“What’s most important for us is the social prosperity, hands down, but the economic business case is just so compelling … I think it will be a leading example for modelling policy design in the future for people who are on long-term welfare.”

“Just one positive voice saying ‘you can do it’ can make a difference.”- Bernadette Black

Another multigenerational benefit of the programme is a reduction in teen pregnancy rates.

“Teen parents have a higher rate of having children who are teen parents. However, when you see education and support in that mix, then those risk-taking behaviours do decrease,” Black explains.

She gives an example: “We have a story as recent as last week where a teen mum had been expelled from school and she had not had a good journey with education. But [with the help of her mentor], she went back to school … and she got her first ever A in her whole life. Doesn’t that just show that if you don’t have anyone in your corner, anyone championing you, how can you have a different expectation of an outcome? Just one positive voice saying ‘you can do it’ can make a difference.

“Not only is this young woman’s life drastically changed – and she’s now thinking about what her career is going to be – but her child’s life is also drastically changed. Then our community is changed. So the ripple effect is enormous.”

“You can’t underestimate the difference that a smile makes.” – Bernadette Black

Smashing stigma with a smile

As she looks to the future, Black is hoping to secure enough funding to expand the SEPT programme into other states and to accommodate those on the waiting list – currently about 100. Outside the SEPT programme, Brave will also continue to provide support via its online directory and chat service, scholarships and “Journey to Destination” workshops for small groups.

In addition to fundraising, Black hopes to also use any publicity generated by the Australia Day Awards to spread the message that the whole community needs to tackle the discrimination still faced by teen parents. She credits Brave with being “a spearhead” in facilitating more discussion about teen pregnancy over the past 10 years, but adds that there is still much work to do in changing cultural perceptions.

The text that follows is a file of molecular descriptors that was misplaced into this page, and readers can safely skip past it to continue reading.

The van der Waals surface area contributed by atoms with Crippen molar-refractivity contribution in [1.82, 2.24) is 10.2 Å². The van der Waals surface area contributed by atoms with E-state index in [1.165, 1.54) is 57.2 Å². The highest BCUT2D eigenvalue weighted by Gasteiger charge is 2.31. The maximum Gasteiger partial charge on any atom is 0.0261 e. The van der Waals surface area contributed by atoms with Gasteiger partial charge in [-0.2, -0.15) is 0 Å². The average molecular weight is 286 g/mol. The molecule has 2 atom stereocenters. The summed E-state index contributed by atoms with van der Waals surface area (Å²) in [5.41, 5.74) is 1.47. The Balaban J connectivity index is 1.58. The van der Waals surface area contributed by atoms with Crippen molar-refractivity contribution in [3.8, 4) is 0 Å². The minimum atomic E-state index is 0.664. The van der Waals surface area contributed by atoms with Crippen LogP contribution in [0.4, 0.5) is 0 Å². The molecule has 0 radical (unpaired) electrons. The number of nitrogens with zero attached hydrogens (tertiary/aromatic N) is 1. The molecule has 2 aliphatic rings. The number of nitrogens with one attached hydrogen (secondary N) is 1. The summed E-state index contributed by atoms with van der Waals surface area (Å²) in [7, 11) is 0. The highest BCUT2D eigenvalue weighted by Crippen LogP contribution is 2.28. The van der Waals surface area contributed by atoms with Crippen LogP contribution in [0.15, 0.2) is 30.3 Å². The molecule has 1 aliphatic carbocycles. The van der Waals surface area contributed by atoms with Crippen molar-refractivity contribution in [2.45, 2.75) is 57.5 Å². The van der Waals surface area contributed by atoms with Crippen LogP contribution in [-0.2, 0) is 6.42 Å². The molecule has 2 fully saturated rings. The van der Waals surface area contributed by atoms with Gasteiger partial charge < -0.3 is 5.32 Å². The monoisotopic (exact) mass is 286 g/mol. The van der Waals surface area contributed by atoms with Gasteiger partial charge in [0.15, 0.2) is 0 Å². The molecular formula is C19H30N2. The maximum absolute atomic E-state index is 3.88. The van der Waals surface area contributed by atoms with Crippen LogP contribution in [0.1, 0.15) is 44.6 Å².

“When I speak to teen parents, which I do often [every day for years], the stigma is the greatest issue they are grappling with.

“Everyone is a part of the Brave village, and we can really smash stigma with a smile – that might be on a bus, on a train and in our own neighbourhood. A lot of the young people that we work with, who are expecting or parenting, often from backgrounds which are very tough, and you don’t know what they walked away from that morning … You can’t underestimate the difference that a smile makes.”

When it comes to the church, Black urges Christians to “see that woman or that young man in front of you as who they are and not the situation that’s happening to them.” She notes the impact of such a response in her own life when a teacher at her Catholic secondary school said, after discovering she was pregnant: “The journey might be different now, but the destination can stay the same.

“Teen parents still have high hopes for their dreams, aspirations and careers, and for their families,” says Black. “It’s just that they need to see someone in their world who knows that about them and helps usher that into reality. We can all do that.”